In 1997 Sen. Christopher Bond (R-Mo) championed the idea of creating a program that helps small businesses located in HUBZones (Historically Underprivileged Zones). The idea was to provide opportunities to people living in these areas by supporting small businesses. This program is designed to help these areas to overcome high unemployment and low wage rates.
In 2005 the program was revamped with regulatory changes permitting up to 49% ownership in a HUBZone firm by a non-US Citizen, as long as the firm met the other requirements. Another change was HUBZone firms employing tribal members from reservations could become HUBZone certified without the necessary number of HUBZone residence. Once a Federal Contract was awarded the firm would then have to meet the 35% HUBZone residency provision. This allowed businesses startups to locate on or near Indian Reservations bid on Federal contracts. In addition firms in tracts no longer in Historically Underprivileged Zones due to economic improvement could keep their HUBZone Status until the 2010 Census was completed.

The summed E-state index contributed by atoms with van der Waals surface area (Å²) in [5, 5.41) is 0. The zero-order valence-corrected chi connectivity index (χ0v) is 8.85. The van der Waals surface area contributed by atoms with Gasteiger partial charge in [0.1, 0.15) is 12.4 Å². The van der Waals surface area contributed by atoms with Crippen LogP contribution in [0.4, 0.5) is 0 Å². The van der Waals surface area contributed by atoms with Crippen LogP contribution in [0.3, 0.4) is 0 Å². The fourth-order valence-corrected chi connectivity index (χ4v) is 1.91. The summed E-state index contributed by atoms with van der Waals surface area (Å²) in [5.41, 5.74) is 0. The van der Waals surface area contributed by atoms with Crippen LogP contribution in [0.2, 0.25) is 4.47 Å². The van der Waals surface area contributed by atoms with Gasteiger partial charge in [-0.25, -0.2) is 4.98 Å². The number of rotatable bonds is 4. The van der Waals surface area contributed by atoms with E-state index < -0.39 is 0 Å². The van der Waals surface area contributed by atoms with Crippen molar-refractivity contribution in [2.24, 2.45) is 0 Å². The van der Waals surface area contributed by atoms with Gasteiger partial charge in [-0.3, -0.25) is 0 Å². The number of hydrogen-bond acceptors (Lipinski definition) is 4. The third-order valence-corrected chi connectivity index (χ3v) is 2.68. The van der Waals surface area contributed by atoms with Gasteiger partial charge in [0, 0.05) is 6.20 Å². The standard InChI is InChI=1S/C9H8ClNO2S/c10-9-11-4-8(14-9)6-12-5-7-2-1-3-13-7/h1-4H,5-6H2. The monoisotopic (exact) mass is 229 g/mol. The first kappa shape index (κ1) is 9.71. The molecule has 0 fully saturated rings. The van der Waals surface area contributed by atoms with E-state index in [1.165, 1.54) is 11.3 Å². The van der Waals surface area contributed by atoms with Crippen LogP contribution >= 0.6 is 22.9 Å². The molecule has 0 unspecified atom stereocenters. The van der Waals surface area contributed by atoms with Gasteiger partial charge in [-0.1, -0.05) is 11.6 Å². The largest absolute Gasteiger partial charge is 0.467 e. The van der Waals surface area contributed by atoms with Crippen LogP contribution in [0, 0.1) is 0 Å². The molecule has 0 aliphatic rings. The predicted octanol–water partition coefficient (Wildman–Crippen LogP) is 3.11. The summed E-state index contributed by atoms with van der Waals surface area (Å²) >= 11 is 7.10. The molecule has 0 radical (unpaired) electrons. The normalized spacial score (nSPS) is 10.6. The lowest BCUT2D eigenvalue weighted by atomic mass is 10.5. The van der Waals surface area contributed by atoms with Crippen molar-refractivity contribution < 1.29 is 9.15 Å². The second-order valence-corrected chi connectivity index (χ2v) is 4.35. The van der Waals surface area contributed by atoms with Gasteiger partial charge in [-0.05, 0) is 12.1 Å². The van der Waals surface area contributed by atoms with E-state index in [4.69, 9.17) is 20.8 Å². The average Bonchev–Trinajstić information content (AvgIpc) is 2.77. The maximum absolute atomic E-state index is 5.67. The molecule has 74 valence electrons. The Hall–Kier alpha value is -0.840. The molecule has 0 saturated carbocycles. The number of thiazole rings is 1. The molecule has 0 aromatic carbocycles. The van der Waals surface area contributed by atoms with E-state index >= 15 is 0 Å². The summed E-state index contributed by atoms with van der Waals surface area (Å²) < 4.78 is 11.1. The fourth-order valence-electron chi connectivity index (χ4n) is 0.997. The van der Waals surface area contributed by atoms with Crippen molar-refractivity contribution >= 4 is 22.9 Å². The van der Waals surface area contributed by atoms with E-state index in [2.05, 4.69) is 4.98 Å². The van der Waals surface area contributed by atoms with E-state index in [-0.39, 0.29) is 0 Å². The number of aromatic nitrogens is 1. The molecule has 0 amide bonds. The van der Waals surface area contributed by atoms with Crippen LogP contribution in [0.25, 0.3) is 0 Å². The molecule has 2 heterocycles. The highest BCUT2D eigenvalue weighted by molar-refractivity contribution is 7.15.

In 2006 the Federal Government increased the targets of the HUBZone program from 2% of the Federal Budget to 3% of the Federal Budget.
In 2008 due to low controls placed on firms the application process for the HUBZone program was revamped and more stringent guidelines were put in place for the HUBZone program.